When interviewing someone Hispanic in the United States, I am constantly faced with the dilemma of which language to use, English or Spanish. In this case, I chose Spanish because we will talk with Guillermo Severiche about new initiatives to promote Spanish-speaking writers in the United States. And within these initiatives, we have Cimientos, an undertaking of IATI Theater, in which Guillermo works as Literary Manager, or gestor literario (in Spanish).
First of all, thank you very much for granting us this interview.
JS: Tell us about your career and how you came to IATI. And within this project, what is your dream?
GS: First of all, thank you very much for this space and this conversation. It makes me very happy to talk about Cimientos, my family at IATI Theater, and the work we are doing. Well, I came to IATI as a writer. I was one of the writers selected for the Cimientos 2019 edition with my play La Serena, which was a wonderful experience. I got fully involved in the program and was able to have my text read and discussed with other playwrights and other theatre professionals. That was wonderful. And then, for the 2020 edition, Winston Estevez, the Artistic Director of IATI, asked me to coordinate the talks for the new cohort of writers.
After this experience, I stayed as the new Literary Manager, and from there, we continued. I had ideas to work on and strengthen the program, but the pandemic hit just when we had scheduled the staged reading festival of our 2020 edition, which was going to be my first festival as literary manager. So everything changed, expectations changed, and goals changed. And so, we worked to keep everything afloat. But for me, it was also an opportunity. We decided to promote this program and take it internationally. We used video conferencing as a platform to connect with authors and audiences. In this way, we achieved international status for the 2021 edition. We had texts from Costa Rica, Mexico, Germany, Russia, the USA, Spain, the UK, and even Uganda. That was wonderful. And this year, the diversity continued; we have authors from Argentina, Chile, Mexico, Colombia, the USA, Spain, and Kenya. I believe that my idea with this program is to strengthen it even more, continue learning from each exchange and reading, to make Cimientos a reference and point of projection for many playwrights from various parts of the world while always keeping an eye on our Latinx community in the US and our writers from Latin America.
JS: Let’s talk about the literary market for Hispanics in the United States and New York specifically. The other day I did a translation of a poem by Paul’ Pinny’ Bulman for publication in Spanish and English. I found very few bilingual publications. Most of the very few I found focused on publishing authors who write in both languages. And even though there is a lot of effort on the part of promoters of Hispanic culture, I still feel that we are far behind. However, Hispanics are 60.6 million people in this country. What are we missing? I would like to hear your opinion on this.
GS: I have been in the US for almost eleven years. I have dedicated myself to working as a writer and cultural manager since 2016 when I started the MFA in Creative Writing in Spanish at NYU. Although it is true that we still have a long way to go, I think a lot is being done, and we are finding our space more and more. If we lack something, it is a matter of time before we fill in the gap and create more platforms to connect. I have a lot of hope. There are publishing houses that publish here in the US in Spanish, like Chatos Inhumanos. There are spaces generated like the international book fair in NYC. Since 2019, I have been the director of a series of readings and workshops called En Construcción New Works by Latin American Writers. We focus on showing the work done by writers who live in New York. Recently, a book by Naida Saavedra came out that is fabulous to me, New Latino Boom, which encompasses all the efforts that are being made and the diverse literary production in different regions of the country. Over time I have connected with more people and discovered more networks. I trust in the talent of our community, in what drives us to continue creating and continue meeting.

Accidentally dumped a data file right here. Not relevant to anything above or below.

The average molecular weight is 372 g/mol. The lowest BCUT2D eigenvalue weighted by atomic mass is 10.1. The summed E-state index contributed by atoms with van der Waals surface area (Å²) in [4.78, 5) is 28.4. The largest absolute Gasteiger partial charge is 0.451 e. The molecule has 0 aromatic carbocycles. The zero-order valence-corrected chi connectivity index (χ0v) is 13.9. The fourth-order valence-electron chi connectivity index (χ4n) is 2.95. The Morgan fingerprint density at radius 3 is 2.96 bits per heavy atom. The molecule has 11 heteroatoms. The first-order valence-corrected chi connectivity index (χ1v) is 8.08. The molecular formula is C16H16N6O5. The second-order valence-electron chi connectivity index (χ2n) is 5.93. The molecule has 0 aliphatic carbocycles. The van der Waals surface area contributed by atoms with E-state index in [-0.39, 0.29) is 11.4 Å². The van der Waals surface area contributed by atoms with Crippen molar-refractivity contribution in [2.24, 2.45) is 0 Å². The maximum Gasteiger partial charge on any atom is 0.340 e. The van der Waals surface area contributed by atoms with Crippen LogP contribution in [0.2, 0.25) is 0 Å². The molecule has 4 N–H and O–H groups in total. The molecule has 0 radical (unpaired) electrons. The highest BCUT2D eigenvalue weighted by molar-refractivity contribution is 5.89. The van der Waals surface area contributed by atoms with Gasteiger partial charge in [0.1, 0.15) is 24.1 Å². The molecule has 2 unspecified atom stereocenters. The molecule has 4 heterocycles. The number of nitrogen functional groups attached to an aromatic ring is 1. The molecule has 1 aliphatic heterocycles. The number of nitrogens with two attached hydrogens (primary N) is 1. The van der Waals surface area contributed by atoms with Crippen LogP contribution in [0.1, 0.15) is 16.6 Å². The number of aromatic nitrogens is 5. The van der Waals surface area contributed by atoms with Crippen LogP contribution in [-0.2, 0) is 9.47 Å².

JS: For example, you published your novel, El agua viene de noche, in Argentina. Tell us why and how you have made that work known in New York and what obstacles and opportunities you have encountered as a Hispanic writer.
GS: El agua viene de noche is my first novel, and I think I found myself with the difficulties of being a first-time author, you could say. The novel is experimental; it plays with the local orality of my place of origin, Mendoza, and proposes an allegorical look at climate change and a child’s growth in a catastrophic environment. Writing it was a beautiful experience, but publishing and disseminating it has been hard work. In Argentina, the network of independent publishers is robust and circulates very well. But outside the country, it is more complicated. Thanks to WordUp Bookstore in Washington Heights, I was able to get my novel in a place here in New York. You can buy it there, and they also gave me the space to present it in April of this year. While the job of a writer just starting is tough, I keep in mind what my editor told me: make it a party. So in that spirit, I push the book. NYC also gives writers opportunities. The reading community is diverse and filled with many forms of Spanish; they welcomed the text very well. That has filled me with joy.